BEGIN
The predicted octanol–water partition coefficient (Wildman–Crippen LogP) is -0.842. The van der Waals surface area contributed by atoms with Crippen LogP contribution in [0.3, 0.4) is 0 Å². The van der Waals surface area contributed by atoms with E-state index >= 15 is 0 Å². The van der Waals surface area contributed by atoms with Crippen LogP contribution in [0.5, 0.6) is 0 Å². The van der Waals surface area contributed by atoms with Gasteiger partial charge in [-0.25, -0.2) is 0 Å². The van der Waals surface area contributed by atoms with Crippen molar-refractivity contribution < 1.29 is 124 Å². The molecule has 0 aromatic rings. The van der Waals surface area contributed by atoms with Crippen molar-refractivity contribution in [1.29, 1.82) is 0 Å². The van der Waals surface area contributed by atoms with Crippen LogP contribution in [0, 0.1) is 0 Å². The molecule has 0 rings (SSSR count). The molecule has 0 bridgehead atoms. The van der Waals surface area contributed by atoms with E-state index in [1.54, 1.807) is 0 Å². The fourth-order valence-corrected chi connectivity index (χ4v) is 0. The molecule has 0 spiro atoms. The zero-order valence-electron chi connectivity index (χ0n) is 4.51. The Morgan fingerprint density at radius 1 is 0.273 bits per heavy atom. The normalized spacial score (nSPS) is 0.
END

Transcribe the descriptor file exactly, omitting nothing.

The predicted octanol–water partition coefficient (Wildman–Crippen LogP) is -0.842. The van der Waals surface area contributed by atoms with Crippen LogP contribution in [0.3, 0.4) is 0 Å². The van der Waals surface area contributed by atoms with E-state index >= 15 is 0 Å². The van der Waals surface area contributed by atoms with Crippen LogP contribution in [0.5, 0.6) is 0 Å². The van der Waals surface area contributed by atoms with Gasteiger partial charge in [-0.25, -0.2) is 0 Å². The van der Waals surface area contributed by atoms with Crippen molar-refractivity contribution < 1.29 is 124 Å². The molecule has 0 aromatic rings. The van der Waals surface area contributed by atoms with Crippen molar-refractivity contribution in [1.29, 1.82) is 0 Å². The van der Waals surface area contributed by atoms with Crippen LogP contribution in [0, 0.1) is 0 Å². The molecule has 0 rings (SSSR count). The molecule has 0 bridgehead atoms. The van der Waals surface area contributed by atoms with E-state index in [1.54, 1.807) is 0 Å². The fourth-order valence-corrected chi connectivity index (χ4v) is 0. The molecule has 0 spiro atoms. The zero-order valence-electron chi connectivity index (χ0n) is 4.51. The Morgan fingerprint density at radius 1 is 0.273 bits per heavy atom. The normalized spacial score (nSPS) is 0.